“I applaud the governor for taking the time to listen to people on the front line of the opioid and heroin epidemic,” said Rep. Brandon Neuman, D/Washington. “We need to continue to explore ways to help people overcome their addictions and to prevent the next generation from ever becoming addicted.”
Neuman said there are roughly 40,000 heroin users in the state, the third-highest proportion in the nation, and nine Pennsylvanians die each day of drug overdoses.
“More than 23 million Americans require some kind of treatment for drug or alcohol addiction, and we must face reality about the resources needed to combat addiction, which can happen to anyone.”
Some of the administration’s initiatives in the fight against heroin include: signing a statewide standing order for naloxone, making it possible for all Pennsylvanians to access this life-saving drug; equipping the Pennsylvania State Police with naloxone so that those troopers who are first on the scene of an overdose can have another tool on-hand during these emergencies; partnering with Adapt Pharma to make Narcan available to public high schools across the state at no cost; developing the ABC-MAP prescription drug monitoring program to detect and prevent prescription fraud and abuse, which contribute to addiction; and appointing a director for the state’s Prescription Drug Monitoring Program (PDMP) Office, who will work to ensure that the PDMP meets its goal of assisting healthcare professionals in identifying patients that would benefit from treatment.
In an effort to curtail drug addiction and curb the supply of excess drugs that can be used illicitly, the Department of Health is leading an effort to build upon the opioid prescribing guidelines already created, including specialty specific guidelines for emergency department providers, dentists, obstetricians and gynecologists, and pharmacists. These guidelines give healthcare providers direction for safe and effective pain relief practices, with greater emphasis on non-opioid therapies and greater caution to prevent addiction and diversion. In addition, the DOH recently joined dozens of healthcare organizations, medical experts, and consumer advocacy groups in signing petitions requesting changes to federal pain management requirements that are believed to foster dangerous prescribing practices.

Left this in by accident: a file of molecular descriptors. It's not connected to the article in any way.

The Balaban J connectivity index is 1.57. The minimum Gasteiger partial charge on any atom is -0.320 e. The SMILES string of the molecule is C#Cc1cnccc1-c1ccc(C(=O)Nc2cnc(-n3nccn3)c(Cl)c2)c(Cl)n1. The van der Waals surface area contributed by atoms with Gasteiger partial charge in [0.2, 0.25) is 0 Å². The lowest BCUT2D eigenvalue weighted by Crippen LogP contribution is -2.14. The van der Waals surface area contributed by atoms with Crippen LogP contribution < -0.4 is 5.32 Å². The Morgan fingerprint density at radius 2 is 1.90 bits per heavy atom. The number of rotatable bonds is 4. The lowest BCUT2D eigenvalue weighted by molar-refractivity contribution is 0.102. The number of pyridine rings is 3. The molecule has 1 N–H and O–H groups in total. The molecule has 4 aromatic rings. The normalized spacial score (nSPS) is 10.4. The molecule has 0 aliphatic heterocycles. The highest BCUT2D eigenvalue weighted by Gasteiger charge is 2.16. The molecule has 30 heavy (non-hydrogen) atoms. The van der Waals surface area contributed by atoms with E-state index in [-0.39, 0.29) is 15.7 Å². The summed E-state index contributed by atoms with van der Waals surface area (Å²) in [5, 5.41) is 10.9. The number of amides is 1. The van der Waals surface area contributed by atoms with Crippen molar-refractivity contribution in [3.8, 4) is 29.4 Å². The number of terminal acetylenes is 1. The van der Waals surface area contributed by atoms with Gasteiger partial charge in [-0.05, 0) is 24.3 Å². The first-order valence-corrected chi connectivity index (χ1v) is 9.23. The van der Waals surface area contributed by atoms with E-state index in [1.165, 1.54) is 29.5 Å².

The Department of Drug and Alcohol Programs has led a statewide initiative to get naloxone into the hands of municipal police departments. To date, more than 320 municipal police departments are equipped with naloxone, and those departments have reversed more than 900 overdoses as a result of that effort. DDAP also has developed a “warm hand-off” policy, mandating county-level drug and alcohol administrators to create processes whereby overdose survivors are taken directly from the emergency department to a licensed drug treatment provider. In some areas of the Commonwealth, early reports indicate as many as 50 percent to 70 percent of overdose survivors are getting into treatment immediately through this process. Under DDAP’s leadership, Pennsylvania’s Prescription Drug Take-Back Program is helping communities properly dispose of unused and unwanted prescriptions. To date, there are nearly 450 take-back boxes located at police stations across Pennsylvania. In 2015, more than 56,000 pounds of prescription drugs were taken back and destroyed.
Governor Wolf’s decision to expand Medicaid eligibility in Pennsylvania under the Affordable Care Act has greatly increased access to treatment services for hundreds of thousands of Pennsylvanians.